Manta Ray undersea drone prototype completes in-water testing

The Manta Ray prototype, an unmanned underwater vehicle (UUV) developed by American multinational defense company, Northrop Grumman, underwent comprehensive testing in Feb. and March 2024 off the Southern California coast, the Defense Advanced Research Projects Agency (DARPA) said Wednesday.

These tests evaluated the vessel’s hydrodynamic performance at sea, encompassing submerged operations utilizing all propulsion and steering mechanisms, such as buoyancy, propellers, and control surfaces, it said.

Kyle Woerner, DARPA program manager for Manta Ray said: “Our successful, full-scale Manta Ray testing validates the vehicle’s readiness to advance toward real-world operations after being rapidly assembled in the field from modular subsections,”

“The combination of cross-country modular transportation, in-field assembly, and subsequent deployment demonstrates a first-of-kind capability for an extra-large UUV,” Woerner was quoted as saying in the official statement.

Northrop Grumman transported the prototype in separate sections from its construction site in Maryland to its testing site in California. The seamless shipping and assembly process showcased the potential for swift deployment globally, without congesting vital pier space at naval facilities.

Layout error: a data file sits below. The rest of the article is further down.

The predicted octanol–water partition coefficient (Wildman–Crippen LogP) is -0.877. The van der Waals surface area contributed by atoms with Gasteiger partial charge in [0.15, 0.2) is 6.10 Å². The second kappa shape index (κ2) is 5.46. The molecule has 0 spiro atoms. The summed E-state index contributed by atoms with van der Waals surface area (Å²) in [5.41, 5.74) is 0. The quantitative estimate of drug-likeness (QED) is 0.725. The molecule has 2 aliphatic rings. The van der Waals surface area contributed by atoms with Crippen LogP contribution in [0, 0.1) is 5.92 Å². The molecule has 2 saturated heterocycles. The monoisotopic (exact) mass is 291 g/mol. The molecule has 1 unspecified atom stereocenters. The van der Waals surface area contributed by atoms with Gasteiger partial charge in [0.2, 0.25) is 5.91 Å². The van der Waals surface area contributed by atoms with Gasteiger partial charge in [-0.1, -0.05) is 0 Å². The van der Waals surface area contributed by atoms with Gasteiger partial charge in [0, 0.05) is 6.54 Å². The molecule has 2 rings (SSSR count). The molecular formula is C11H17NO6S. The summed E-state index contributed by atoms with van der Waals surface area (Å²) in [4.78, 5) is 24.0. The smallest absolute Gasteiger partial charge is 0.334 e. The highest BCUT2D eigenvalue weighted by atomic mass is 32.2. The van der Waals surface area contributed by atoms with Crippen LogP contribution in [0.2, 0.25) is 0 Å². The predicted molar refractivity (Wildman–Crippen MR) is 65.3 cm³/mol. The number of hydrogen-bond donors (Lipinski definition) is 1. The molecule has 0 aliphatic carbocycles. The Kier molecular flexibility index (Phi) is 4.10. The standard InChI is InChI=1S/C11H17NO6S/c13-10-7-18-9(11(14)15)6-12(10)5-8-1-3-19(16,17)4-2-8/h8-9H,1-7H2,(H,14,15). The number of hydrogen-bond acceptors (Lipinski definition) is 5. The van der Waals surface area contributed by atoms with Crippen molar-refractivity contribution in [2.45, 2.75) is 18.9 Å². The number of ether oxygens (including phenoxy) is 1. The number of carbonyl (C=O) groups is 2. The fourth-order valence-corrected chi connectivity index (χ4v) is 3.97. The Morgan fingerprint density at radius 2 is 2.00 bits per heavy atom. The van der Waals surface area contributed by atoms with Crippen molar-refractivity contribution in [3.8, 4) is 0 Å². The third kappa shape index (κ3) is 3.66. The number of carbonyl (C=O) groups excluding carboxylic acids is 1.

According to the Woerner, shipping the vehicle directly to its intended area of operation “conserves energy that the vehicle would otherwise expend during transit.”

“Once deployed, the vehicle uses efficient, buoyancy-driven gliding to move through the water. The craft is designed with several payload bays of multiple sizes and types to enable a wide variety of naval mission sets,” he added.

The Manta Ray program aims to showcase essential technologies for UUVs, characterized by extended duration, extensive range, and payload capabilities. If achieved, these advanced UUVs would provide combatant commanders with enhanced capacity without interrupting ongoing operations, as they can operate autonomously without reliance on manned vessels or port facilities once deployed.

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